Dear Parents, Students, Faculty, and Friends
It was a busy week, and an even busier Friday!
The day started with approximately 30 parents joining our Grade One Classrooms to observe teachers Ms. Myers and Mr. Schultz in their
delivery of the Columbia Teachers College Readers / Writers Workshop (TCRRW). The Workshop approach is our agreed upon belief in best practices in literacy instruction. Our Lower School teachers have worked hard this year to become stronger practitioners in this student-centered, naturally differentiated method of reading and writing instruction. We often say that we do our best to value the thinking and feeling of our students, and the Workshop approach is one example of that philosophy in action.
Later in the day, I was able to see and speak with many of you present in school for the two Lower School Music Celebrations. Congratulations to all of our Lower School performers, and especially Ms. Macoskey whose spirit and warmth comes out in the smiles we see on stage.
At lunch, the Upper School Student/Faculty Ping Pong Tournament ended with a crowd of close to 100 watching the action. Congratulations goes out to the following teams:
4th Place: Mr. O’Reilly & SeJing (Gr. 9)
3rd Place: Mr. Thomas & Sandy (Gr. 7)
2nd Place: Mr. Schultz & Miguel (Gr. 6)
1st Place: Coach Vic & Giacomo (Gr. 12)
But of course, an even bigger congratulations go out to all the students and faculty to who joined together to make this a fun event.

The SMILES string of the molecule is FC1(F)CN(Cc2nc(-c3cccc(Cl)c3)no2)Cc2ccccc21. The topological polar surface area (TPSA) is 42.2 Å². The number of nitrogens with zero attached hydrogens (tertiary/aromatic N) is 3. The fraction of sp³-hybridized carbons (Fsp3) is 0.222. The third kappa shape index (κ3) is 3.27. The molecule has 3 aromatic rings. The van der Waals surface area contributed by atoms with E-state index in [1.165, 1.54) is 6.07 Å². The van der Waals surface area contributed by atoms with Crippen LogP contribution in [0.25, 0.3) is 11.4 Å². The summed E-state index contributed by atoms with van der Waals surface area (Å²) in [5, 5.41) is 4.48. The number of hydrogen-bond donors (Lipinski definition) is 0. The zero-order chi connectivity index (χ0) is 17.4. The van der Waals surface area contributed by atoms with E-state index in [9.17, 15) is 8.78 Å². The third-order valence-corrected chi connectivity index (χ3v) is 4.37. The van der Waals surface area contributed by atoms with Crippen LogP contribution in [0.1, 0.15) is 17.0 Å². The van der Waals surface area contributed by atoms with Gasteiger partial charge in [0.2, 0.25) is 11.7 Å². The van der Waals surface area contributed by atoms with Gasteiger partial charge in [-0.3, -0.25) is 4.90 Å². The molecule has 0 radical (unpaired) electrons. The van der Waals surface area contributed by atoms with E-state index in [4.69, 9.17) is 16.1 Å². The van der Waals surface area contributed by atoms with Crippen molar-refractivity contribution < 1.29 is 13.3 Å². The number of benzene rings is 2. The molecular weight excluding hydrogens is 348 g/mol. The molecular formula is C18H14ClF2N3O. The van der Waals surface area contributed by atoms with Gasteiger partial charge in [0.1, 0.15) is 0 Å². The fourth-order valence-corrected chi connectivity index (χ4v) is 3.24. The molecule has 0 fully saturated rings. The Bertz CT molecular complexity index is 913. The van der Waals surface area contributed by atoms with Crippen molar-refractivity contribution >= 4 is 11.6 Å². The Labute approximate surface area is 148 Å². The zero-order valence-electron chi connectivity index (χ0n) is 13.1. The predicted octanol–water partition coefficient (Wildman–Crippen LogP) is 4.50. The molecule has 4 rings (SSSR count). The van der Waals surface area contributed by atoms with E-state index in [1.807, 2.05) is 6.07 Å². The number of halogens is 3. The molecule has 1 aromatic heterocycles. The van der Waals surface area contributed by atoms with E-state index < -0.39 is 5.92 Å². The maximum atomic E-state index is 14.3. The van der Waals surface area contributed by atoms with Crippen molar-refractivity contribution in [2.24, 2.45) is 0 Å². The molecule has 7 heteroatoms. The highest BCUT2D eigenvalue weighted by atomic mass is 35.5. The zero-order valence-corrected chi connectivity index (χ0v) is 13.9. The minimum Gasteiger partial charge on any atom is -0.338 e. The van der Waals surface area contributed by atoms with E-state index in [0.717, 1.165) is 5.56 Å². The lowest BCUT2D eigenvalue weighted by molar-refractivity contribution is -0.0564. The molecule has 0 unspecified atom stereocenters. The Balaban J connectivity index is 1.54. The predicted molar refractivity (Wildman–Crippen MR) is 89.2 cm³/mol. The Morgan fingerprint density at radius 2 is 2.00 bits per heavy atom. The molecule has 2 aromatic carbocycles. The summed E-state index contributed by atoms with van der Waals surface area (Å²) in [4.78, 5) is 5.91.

Looking ahead to next week, we hope each of you can join us for the Upper School Musical, Thoroughly Modern Millie. Performances are on Thursday (4:30) and Friday (6:30). Come out and enjoy what our dedicated Arts Department and students have put together.
Today’s post includes an important (but rather long) article proving an overview of the SCIS Learning Support Program. It is Part One of a two-part article I am writing to share with you and the international school community.
Enjoy all the articles and photos below, and we look forward to continued success the rest of the year.
Head of School
SCIS Pudong Learning Support Program: Past, Present, and Future
Like many international schools, SCIS has been no stranger to change and growth over the past few years. Specifically, the past three years has seen SCIS Pudong has focused growth in two significant areas which complement each other well.
- the development of our through-school (PYP, MYP, DP) International Baccalaureate Program, serving students Nursery to Grade 12
- the development of a robust Learning Support Program to better support all of our students.
These developments have made us a leader within international schools, and provided strong foundations upon which we can grow our mission to serve all students in an inclusive, academically-rigorous, community-minded environment.
We are excited to share our plans to further develop our programs in 2018-19 by expanding our Upper School Learning Support Program. Starting August, 2018, we will open our Upper School Learning Support Academy, providing specialized opportunities for a few students in grades 6-11 to take part in the SCIS program. More information will be shared about the Academy in a later post.